Visitors will have an opportunity to celebrate the grand opening of the Dyess Colony Visitors Center as well as phase two of a restoration project at the site of the former theatre and pop shop on May 21, in Colony Circle, 110 Center Drive.
Remarks will be at 10:30 a.m. Hamburgers, hot dogs and soft drinks are available at the Colony Circle site from 11 a.m. to 1 p.m. From 9 a.m. to 3 p.m., tours of the administration building exhibits, the Johnny Cash Boyhood Home and Visitors Center are available free of charge.
Joanne Cash and Tommy Cash, siblings of legendary singer Johnny Cash, will be on hand for remarks. Tommy Cash was once a projectionist at the theatre.
The special event coincides with the 80th anniversary of the grand opening of the original Colony Circle buildings. Phase one of the project, including restoration of the administration building and the Cash home, was opened to the public in August 2014.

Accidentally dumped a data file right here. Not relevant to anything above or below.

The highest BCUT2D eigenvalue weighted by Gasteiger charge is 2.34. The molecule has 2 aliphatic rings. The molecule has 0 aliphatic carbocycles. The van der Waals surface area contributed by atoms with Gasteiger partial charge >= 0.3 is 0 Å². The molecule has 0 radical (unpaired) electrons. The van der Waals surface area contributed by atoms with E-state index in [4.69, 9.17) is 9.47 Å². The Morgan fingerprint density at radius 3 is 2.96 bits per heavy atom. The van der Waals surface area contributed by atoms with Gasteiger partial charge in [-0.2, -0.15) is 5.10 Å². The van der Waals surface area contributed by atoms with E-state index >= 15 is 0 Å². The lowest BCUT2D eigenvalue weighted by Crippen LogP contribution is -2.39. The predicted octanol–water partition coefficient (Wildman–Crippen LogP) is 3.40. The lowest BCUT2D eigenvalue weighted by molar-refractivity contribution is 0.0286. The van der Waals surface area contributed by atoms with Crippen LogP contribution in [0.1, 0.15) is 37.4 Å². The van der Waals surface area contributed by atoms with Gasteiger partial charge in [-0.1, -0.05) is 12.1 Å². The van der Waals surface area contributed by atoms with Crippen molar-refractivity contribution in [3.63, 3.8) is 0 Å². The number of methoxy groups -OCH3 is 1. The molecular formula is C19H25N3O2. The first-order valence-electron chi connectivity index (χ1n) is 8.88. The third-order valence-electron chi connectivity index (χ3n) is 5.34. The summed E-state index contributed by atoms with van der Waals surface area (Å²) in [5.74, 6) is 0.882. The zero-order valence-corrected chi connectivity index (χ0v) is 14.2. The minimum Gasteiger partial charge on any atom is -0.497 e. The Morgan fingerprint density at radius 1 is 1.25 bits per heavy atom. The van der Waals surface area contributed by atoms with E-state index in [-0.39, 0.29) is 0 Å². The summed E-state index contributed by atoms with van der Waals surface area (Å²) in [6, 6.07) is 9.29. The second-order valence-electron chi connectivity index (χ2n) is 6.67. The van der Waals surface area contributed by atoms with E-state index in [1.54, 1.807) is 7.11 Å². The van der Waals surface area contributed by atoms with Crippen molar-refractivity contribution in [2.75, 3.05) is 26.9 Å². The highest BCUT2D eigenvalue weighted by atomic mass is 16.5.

In order to preserve the heritage of the Dyess Colony, ASU personnel, led by Dr. Ruth Hawkins, executive director of Arkansas State University’s Arkansas Heritage Sites program, and assistant director Paula Miles, have worked to obtain grants and private donations to restore key structures in the Dyess area. When restoration of the theatre began, only the front façade was standing. The original community building burned and a new theatre was built in 1947. Now completely reconstructed, it will serve as a visitor/orientation center, featuring films, materials and other exhibits.
The colony was named Dyess Colony, as a federal agricultural resettlement community for Mississippi County native and for Arkansas’s first Works Progress Administration (WPA) manager William Reynolds Dyess. The Dyess Colony was created in 1934 as part of New Deal to aid in the nation’s economic recovery from the Great Depression. As a federal agricultural resettlement community, it provided a fresh start for nearly 500 impoverished Arkansas farm families, including the family of Johnny Cash, officials said Wednesday (May 4).
Several weeks after the official dedication, First Lady Eleanor Roosevelt visited Dyess and addressed the colonists from the front steps of the colony’s administration building.